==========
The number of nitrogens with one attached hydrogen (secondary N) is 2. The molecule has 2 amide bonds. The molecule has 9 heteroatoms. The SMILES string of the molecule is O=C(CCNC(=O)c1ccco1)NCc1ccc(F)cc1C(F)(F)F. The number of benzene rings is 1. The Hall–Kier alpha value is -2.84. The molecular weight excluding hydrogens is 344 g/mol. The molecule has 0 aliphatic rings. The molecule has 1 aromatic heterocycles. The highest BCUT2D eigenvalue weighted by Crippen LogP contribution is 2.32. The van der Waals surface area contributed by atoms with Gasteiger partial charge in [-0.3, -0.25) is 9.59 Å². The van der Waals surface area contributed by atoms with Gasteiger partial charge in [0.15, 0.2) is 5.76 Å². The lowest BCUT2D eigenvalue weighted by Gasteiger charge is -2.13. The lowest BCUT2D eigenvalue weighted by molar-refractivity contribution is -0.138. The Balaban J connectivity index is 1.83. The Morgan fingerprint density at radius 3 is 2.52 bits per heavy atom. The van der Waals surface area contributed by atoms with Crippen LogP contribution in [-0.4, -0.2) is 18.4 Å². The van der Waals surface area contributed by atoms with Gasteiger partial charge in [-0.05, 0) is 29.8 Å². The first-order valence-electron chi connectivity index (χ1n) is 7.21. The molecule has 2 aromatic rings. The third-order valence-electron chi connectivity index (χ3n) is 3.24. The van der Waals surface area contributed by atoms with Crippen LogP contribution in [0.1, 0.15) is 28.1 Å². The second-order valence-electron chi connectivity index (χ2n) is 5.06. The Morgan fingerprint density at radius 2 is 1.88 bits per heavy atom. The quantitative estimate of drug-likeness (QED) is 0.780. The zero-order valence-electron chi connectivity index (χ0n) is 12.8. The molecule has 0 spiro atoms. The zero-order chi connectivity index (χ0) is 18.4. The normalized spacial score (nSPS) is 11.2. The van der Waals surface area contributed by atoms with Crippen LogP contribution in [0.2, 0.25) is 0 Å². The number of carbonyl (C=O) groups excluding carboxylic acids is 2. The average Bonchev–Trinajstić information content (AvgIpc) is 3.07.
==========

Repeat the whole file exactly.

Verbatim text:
The number of nitrogens with one attached hydrogen (secondary N) is 2. The molecule has 2 amide bonds. The molecule has 9 heteroatoms. The SMILES string of the molecule is O=C(CCNC(=O)c1ccco1)NCc1ccc(F)cc1C(F)(F)F. The number of benzene rings is 1. The Hall–Kier alpha value is -2.84. The molecular weight excluding hydrogens is 344 g/mol. The molecule has 0 aliphatic rings. The molecule has 1 aromatic heterocycles. The highest BCUT2D eigenvalue weighted by Crippen LogP contribution is 2.32. The van der Waals surface area contributed by atoms with Gasteiger partial charge in [-0.3, -0.25) is 9.59 Å². The van der Waals surface area contributed by atoms with Gasteiger partial charge in [0.15, 0.2) is 5.76 Å². The lowest BCUT2D eigenvalue weighted by Gasteiger charge is -2.13. The lowest BCUT2D eigenvalue weighted by molar-refractivity contribution is -0.138. The Balaban J connectivity index is 1.83. The Morgan fingerprint density at radius 3 is 2.52 bits per heavy atom. The van der Waals surface area contributed by atoms with Crippen LogP contribution in [-0.4, -0.2) is 18.4 Å². The van der Waals surface area contributed by atoms with Gasteiger partial charge in [-0.05, 0) is 29.8 Å². The first-order valence-electron chi connectivity index (χ1n) is 7.21. The molecule has 2 aromatic rings. The third-order valence-electron chi connectivity index (χ3n) is 3.24. The van der Waals surface area contributed by atoms with Crippen LogP contribution in [0.1, 0.15) is 28.1 Å². The second-order valence-electron chi connectivity index (χ2n) is 5.06. The Morgan fingerprint density at radius 2 is 1.88 bits per heavy atom. The quantitative estimate of drug-likeness (QED) is 0.780. The zero-order valence-electron chi connectivity index (χ0n) is 12.8. The molecule has 0 spiro atoms. The zero-order chi connectivity index (χ0) is 18.4. The normalized spacial score (nSPS) is 11.2. The van der Waals surface area contributed by atoms with Crippen LogP contribution in [0.2, 0.25) is 0 Å². The number of carbonyl (C=O) groups excluding carboxylic acids is 2. The average Bonchev–Trinajstić information content (AvgIpc) is 3.07.